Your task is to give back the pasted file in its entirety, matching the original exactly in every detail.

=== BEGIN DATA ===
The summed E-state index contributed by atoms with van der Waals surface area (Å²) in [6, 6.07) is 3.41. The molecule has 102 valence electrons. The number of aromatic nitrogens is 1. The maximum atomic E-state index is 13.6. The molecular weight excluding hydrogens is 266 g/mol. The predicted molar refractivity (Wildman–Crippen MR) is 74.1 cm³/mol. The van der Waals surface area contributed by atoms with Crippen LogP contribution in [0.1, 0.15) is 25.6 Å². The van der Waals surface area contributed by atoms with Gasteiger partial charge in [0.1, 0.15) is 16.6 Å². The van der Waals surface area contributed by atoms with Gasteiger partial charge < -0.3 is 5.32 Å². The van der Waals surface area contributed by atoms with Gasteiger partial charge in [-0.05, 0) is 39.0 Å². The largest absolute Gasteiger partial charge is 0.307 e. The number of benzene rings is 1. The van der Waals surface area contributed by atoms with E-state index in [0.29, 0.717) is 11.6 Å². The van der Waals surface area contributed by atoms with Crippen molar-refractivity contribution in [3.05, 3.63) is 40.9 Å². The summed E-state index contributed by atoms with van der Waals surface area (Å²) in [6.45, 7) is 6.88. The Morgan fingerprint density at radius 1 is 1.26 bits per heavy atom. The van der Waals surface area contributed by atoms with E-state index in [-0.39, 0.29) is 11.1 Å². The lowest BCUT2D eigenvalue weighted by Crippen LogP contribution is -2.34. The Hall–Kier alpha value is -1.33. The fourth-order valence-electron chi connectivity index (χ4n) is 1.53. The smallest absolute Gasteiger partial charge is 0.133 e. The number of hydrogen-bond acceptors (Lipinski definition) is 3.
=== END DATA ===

The summed E-state index contributed by atoms with van der Waals surface area (Å²) in [6, 6.07) is 3.41. The molecule has 102 valence electrons. The number of aromatic nitrogens is 1. The maximum atomic E-state index is 13.6. The molecular weight excluding hydrogens is 266 g/mol. The predicted molar refractivity (Wildman–Crippen MR) is 74.1 cm³/mol. The van der Waals surface area contributed by atoms with Crippen LogP contribution in [0.1, 0.15) is 25.6 Å². The van der Waals surface area contributed by atoms with Gasteiger partial charge in [0.1, 0.15) is 16.6 Å². The van der Waals surface area contributed by atoms with Gasteiger partial charge < -0.3 is 5.32 Å². The van der Waals surface area contributed by atoms with Gasteiger partial charge in [-0.05, 0) is 39.0 Å². The largest absolute Gasteiger partial charge is 0.307 e. The number of benzene rings is 1. The van der Waals surface area contributed by atoms with E-state index in [0.29, 0.717) is 11.6 Å². The van der Waals surface area contributed by atoms with Crippen molar-refractivity contribution in [3.05, 3.63) is 40.9 Å². The summed E-state index contributed by atoms with van der Waals surface area (Å²) in [6.45, 7) is 6.88. The Morgan fingerprint density at radius 1 is 1.26 bits per heavy atom. The van der Waals surface area contributed by atoms with E-state index in [-0.39, 0.29) is 11.1 Å². The lowest BCUT2D eigenvalue weighted by Crippen LogP contribution is -2.34. The Hall–Kier alpha value is -1.33. The fourth-order valence-electron chi connectivity index (χ4n) is 1.53. The smallest absolute Gasteiger partial charge is 0.133 e. The number of hydrogen-bond acceptors (Lipinski definition) is 3.